We condemn protests and welcome dialogue, Mombasa youth

Counties Mombasa Social

A section of youth drawn from universities and colleges around Mombasa County have welcomed the move by President Dr. William Ruto to have a broader engagement with the youth for the sake of national interests.

The youth denounced and condemned the chaos witnessed at the Coast City during last week’s protests, which was also hijacked by criminals, leading to the wanton destruction of properties, deaths, and injuries.

A youth leader, Masumbuko Abdulrahman, said that their aim was to advocate for change, but unfortunately, their peaceful protests were hijacked by criminals with evil plans.

“We have the hopes and dreams, but we lack the ways and means. We would like to be listened to. Let’s demonstrate peacefully because, at the end of the day, we will be asked by our children what legacy we are leaving to them,” said Masumbuko.

He added that the Head of State’s approach to engaging the youth was commendable because “we are the backbone of society and the future pillars.”

“The President should extend the engagement to the grassroots level, not university students alone, for them to understand the developments in our country,” stated Masumbuko.

Mombasa University Student Association (MUSA) President Mohammed Twalib also lauded the youth for exercising their constitutional right of picketing to air their grievances.

This, he said, is the right step in positively imparting Kenya’s democracy and has also amplified the youth’s role in checking and balancing the government.

“We believe the younger people are the face of revolution, but they should not be misused; hence, we would like to condemn the goons for infiltrating the protests, thereby undermining a noble course, which is a concern for the nation,” he added.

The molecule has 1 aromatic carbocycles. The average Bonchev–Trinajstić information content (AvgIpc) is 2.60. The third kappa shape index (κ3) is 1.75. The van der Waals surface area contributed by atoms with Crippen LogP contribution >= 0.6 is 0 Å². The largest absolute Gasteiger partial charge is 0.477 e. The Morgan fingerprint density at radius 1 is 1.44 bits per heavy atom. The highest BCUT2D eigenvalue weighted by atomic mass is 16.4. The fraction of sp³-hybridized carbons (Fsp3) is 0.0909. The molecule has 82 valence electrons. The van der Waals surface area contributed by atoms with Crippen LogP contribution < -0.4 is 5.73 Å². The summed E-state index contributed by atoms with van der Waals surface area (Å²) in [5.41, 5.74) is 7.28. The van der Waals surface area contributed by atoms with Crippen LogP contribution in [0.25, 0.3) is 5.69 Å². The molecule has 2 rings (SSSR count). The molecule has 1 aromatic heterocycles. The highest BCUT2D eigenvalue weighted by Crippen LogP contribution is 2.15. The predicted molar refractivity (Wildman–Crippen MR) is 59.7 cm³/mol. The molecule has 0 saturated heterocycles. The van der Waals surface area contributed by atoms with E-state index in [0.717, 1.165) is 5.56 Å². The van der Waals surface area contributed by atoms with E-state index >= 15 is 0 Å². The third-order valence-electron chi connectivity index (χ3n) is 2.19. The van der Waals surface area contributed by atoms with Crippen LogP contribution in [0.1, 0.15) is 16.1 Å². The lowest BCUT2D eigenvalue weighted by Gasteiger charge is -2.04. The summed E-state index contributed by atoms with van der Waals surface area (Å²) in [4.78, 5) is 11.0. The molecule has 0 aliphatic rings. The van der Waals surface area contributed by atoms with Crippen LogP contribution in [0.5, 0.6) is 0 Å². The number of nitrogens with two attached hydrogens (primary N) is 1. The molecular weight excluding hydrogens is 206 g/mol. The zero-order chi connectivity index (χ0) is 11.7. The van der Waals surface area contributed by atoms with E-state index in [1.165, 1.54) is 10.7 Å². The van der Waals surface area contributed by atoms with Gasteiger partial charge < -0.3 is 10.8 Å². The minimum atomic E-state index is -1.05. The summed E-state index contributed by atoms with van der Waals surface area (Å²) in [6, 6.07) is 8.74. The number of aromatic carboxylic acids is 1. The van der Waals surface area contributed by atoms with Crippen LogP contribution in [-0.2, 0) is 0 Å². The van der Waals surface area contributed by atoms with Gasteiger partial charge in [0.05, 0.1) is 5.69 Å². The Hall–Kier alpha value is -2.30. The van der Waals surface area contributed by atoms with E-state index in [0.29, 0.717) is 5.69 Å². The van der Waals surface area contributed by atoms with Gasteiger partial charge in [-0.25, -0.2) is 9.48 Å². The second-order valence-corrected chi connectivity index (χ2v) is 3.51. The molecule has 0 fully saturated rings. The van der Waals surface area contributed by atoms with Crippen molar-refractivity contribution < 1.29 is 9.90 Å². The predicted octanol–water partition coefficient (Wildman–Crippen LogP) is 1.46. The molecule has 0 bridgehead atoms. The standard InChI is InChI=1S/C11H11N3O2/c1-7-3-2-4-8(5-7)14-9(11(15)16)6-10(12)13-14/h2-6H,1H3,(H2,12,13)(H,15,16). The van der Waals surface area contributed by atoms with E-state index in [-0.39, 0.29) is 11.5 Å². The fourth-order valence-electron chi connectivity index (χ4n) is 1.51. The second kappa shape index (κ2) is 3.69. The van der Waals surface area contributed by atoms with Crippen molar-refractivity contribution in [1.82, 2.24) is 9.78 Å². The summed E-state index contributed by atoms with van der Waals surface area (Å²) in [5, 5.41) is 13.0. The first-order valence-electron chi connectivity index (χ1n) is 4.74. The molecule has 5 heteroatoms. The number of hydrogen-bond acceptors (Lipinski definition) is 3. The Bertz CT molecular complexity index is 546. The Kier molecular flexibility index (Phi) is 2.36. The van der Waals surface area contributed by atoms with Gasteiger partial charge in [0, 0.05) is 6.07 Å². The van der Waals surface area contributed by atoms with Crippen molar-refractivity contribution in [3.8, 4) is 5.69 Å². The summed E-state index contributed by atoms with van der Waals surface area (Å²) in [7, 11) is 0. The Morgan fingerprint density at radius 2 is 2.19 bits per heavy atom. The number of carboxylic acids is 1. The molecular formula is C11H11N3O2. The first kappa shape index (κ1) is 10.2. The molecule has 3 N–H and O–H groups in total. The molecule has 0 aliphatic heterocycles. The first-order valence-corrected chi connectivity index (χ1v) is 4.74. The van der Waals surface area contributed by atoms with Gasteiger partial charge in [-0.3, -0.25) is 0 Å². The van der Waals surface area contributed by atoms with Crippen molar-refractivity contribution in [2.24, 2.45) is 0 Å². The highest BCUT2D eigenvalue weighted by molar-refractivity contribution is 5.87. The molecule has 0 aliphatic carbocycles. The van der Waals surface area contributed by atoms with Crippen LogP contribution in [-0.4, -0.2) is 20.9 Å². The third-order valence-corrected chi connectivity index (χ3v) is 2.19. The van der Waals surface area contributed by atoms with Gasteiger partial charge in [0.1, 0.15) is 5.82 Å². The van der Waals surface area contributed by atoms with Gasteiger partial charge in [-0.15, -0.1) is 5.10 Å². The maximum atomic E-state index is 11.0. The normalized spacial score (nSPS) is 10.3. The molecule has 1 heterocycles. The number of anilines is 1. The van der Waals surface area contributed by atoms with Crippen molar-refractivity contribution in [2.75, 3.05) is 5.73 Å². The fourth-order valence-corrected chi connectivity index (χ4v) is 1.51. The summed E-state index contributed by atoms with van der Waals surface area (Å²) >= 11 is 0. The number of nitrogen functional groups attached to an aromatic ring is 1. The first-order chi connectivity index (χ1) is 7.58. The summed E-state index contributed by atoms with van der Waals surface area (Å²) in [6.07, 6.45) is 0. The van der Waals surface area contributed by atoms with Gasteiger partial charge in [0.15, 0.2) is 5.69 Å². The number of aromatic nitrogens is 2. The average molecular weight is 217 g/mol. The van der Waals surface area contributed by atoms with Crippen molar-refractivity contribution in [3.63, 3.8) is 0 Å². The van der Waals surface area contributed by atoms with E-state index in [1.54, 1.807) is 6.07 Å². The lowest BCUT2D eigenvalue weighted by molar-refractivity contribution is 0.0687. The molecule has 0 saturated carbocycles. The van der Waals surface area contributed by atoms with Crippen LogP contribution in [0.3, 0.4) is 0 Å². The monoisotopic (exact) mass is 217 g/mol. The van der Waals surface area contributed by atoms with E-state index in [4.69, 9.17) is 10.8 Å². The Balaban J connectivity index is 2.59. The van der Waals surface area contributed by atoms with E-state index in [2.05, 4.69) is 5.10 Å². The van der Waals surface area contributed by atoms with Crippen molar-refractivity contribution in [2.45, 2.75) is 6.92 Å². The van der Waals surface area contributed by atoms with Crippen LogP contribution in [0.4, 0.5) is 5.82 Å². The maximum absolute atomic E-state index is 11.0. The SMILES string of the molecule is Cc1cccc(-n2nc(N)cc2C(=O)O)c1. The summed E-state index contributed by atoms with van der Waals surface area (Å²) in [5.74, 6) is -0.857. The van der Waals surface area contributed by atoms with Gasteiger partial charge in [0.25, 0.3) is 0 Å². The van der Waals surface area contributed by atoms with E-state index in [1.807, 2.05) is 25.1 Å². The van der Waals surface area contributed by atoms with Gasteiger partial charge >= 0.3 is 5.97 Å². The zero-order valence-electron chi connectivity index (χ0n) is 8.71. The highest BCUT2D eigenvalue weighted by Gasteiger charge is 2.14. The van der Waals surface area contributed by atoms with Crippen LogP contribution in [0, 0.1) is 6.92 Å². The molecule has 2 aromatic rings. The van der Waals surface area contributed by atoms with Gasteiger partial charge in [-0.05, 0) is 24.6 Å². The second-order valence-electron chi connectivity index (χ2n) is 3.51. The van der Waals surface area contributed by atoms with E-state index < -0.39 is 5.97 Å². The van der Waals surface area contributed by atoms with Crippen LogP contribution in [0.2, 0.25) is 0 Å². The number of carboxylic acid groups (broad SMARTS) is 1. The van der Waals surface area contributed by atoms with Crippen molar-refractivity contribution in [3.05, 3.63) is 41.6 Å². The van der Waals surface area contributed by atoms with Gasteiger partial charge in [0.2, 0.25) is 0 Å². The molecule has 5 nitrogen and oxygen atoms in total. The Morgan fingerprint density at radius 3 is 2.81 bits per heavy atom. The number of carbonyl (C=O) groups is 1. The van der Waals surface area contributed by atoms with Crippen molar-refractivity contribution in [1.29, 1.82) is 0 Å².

The youths also urged the government to withdraw the new university funding model, calling for the reinstatement of the previous model. They argued that the new model has led to an increase in fees and less aid, resulting in anguish for students.

“If we believe in education as the greatest equalizer, then we must reinstate the previous funding model because the new funding model is not friendly to underprivileged children, whose parents can’t take them to various courses as stated by the new model,” explained Twalib.

Josphat Kalume, a student at Kenya Coast National Polytechnic, said cognizant of the prevailing economic situation in the country, many students depend on loans from the Higher Education Loans Board (HELB) to enable them to proceed with their education.

Kalume noted that the reduction of HELB funding by the government from Sh10 billion to Sh3.5 billion will affect students from underprivileged families who wholly depend on the loan.

“We are asking the government to rethink the decision. Most students depend on sponsorship either from the government or non-government organizations,” he said.

He noted that some students who are supposed to register for the next semester starting in September may defer their studies as a result of a lack of fees.

Abdalla Said, a student at the Technical University of Mombasa, called for cooperation between the youth to make Port City peaceful and to enhance security.

He urged the police not to profile people for the mistakes of others. “From the events of last week, it has come to light that even the wananchi are afraid of the police. There is that enmity on the ground; police are just doing their work, but people are viewing them as enemies,” he said.

Meanwhile, traders along Moi Avenue in Mombasa noted that businesses have resumed after being affected by the protests that were staged every Tuesday and Thursday in the last three weeks.

They thanked the youth for heeding the Head of State’s call for dialogue to end the stalemate.

“Most car buyers are not from Mombasa; they come from Nairobi, upcountry, and the neighbouring countries. When there are protests, they don’t come to buy vehicles,” said Ben Chumbu, a car dealer.

“Let’s halt the protests; Mombasa is a peace haven. It is a tourist hub that brings a lot of revenue; for most of them, their first stop is the iconic Elephant Tusks. When there are protests, visitors will not come,” added Chumbu.

Regarding yesterday’s function in Nairobi, where President Ruto officially assented to the IEBC bill, Masumbuko noted it will allow youth with political ambitions to vie for various elective positions.

By Sadik Hassan

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